NCTA Chief Lashes Out at FCC’s Martin

Nov 14, 2007  •  Post A Comment

The head of the National Cable & Telecommunications Association unleashed an unusually broad attack on Federal Communications Commission Chairman Kevin J. Martin, suggesting he is “manipulating” statistics, scheduling FCC decisions and tilting reports to operate the agency more like a political campaign than a regulatory agency.
“The FCC is broken,” NCTA President-CEO Kyle McSlarrow said at a news conference today.
The event came a day after the NCTA sent a letter complaining about the FCC’s decision that cable’s reach has now exceeded 70% of the nation’s households, a ruling that could open the door to greater federal regulation of the cable industry.
While Mr. McSlarrow said that decision and the FCC’s failure to detail the statistics on which it’s based is the immediate object of the NCTA’s ire, he offered far broader criticism, suggesting Mr. Martin’s desire for cable subscribers to be able to buy channels a la carte was coloring everything he does.
“When you look at the kind of proposals, from a la carte, to the imposition of additional must-carry obligations, to technology mandates, to decisions that literally cost consumers more and raise their rates, to decisions that favor one industry over another … it’s very clear that what this is all about is pursuing one particular agenda item—a la carte—and using the rest of these proposals to pressure our industry to do voluntarily what the FCC does not have authority to mandate,” Mr. McSlarrow said of the FCC under Mr. Martin.
He said the cable industry would not accede to the demand for a la carte.
“There is no question in my mind that the array of items brought before the commission or proposed are designed to pressure the entire industry to reach a conclusion that the only way out is to implement some kind of a la carte system,” he said. “It’s not going to happen. We have to respect what our customers want. We aren’t going to wreck our business model and hurt our customers in order to appease one chairman of the FCC.”
In response, Mr. Martin issued a statement:
“Our focus is not on the welfare of a particular industry but the welfare of consumers and ensuring they receive the benefits of competition in the form of lower prices, more choice and better services. Consumers have not seen those benefits from cable. The average cost of cable has almost doubled from 1995 to 2005—increasing 93%—while the cost of other communication services fell. The cable industry needs more competition and we will continue to act to bring more competition and its benefits to consumers.”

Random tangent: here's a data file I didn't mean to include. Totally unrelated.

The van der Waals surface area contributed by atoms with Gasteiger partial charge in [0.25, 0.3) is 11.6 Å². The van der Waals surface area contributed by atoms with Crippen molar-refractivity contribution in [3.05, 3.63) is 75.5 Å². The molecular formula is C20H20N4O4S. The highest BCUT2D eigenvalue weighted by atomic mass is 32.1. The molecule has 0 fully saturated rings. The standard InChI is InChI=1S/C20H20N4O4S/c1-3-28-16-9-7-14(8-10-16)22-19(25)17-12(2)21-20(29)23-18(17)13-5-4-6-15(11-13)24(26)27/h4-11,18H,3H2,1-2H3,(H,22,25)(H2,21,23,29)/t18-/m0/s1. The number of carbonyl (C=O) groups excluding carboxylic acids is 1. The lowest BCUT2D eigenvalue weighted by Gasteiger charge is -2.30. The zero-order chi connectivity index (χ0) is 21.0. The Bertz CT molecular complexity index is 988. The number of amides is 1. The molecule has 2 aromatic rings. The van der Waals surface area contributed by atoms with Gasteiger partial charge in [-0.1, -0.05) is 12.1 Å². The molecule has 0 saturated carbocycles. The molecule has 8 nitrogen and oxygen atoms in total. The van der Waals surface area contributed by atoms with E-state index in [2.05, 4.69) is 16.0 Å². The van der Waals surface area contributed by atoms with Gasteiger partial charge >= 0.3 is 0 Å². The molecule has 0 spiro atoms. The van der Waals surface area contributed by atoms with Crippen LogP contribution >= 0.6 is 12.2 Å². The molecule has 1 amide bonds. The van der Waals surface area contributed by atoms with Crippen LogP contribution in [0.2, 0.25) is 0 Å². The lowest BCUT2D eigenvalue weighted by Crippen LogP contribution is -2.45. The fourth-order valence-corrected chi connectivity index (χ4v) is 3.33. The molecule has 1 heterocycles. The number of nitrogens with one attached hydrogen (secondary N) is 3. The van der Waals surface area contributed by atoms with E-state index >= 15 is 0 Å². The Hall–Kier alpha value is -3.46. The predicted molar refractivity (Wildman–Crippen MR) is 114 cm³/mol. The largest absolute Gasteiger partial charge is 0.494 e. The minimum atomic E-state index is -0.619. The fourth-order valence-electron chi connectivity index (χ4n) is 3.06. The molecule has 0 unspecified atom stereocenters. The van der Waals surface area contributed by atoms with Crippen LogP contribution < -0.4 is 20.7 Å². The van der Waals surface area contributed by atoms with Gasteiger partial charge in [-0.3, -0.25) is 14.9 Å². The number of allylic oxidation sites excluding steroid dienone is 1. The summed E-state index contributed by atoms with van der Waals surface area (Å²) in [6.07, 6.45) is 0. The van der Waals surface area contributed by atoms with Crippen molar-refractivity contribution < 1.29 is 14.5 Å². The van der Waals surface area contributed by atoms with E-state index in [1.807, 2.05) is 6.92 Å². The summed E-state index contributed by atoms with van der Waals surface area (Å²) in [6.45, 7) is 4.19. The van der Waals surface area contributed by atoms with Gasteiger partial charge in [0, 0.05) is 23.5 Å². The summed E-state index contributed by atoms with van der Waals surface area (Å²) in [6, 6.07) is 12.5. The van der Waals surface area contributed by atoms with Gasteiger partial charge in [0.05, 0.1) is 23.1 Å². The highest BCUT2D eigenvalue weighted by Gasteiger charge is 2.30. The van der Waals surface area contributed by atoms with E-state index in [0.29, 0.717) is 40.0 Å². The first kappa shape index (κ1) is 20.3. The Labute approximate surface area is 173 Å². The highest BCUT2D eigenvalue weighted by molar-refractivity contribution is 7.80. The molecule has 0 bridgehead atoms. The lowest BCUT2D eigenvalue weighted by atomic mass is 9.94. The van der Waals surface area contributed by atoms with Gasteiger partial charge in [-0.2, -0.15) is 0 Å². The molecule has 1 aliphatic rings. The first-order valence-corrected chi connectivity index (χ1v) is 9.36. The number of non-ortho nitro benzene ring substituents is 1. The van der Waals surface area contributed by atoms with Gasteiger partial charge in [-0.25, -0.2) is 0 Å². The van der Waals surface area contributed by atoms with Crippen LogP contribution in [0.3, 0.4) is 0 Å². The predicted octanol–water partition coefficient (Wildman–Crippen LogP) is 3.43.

Mr. McSlarrow also charged that Mr. Martin is ignoring normal good government administrative procedures to act on some favored mergers and rule-makings before others; leak and make FCC decisions before the public or industry has a real chance to comment; and time reports to achieve an ideological goal.
“What I’ve seen is a predilection to issue reports or to delay issuing them to promote a particular viewpoint,” he said, pointing to a phone company deal where AT&T bought Southern Bell that moved quickly through the FCC while a cable deal lingered.
He also said the decision-making process itself is skewed.
“I have been in politics myself,” Mr. McSlarrow said. “A regulatory agency has very strict procedures under the Administrative Procedures Act. When I see leaks to the press, an effort to time release of documents without anyone seeing them, without anybody being able to refute them … that’s something that happens in politics,” he said.
Mr. McSlarrow questioned any statistic showing the cable industry had reached 70% of households and said even if it had, increased competition between cable, satellite and phone providers doesn’t warrant additional regulation.
He also said his talks with congressmen and senators, even those who don’t agree with the cable industry, uncover widespread concern about the FCC moving to impose any new limits on cable.
“I’ve talked to a lot of Democrats and Republicans. The reaction is they are horrified, pretty well universally. The FCC was not given a mandate by them or previous law to go in that direction,” he said.


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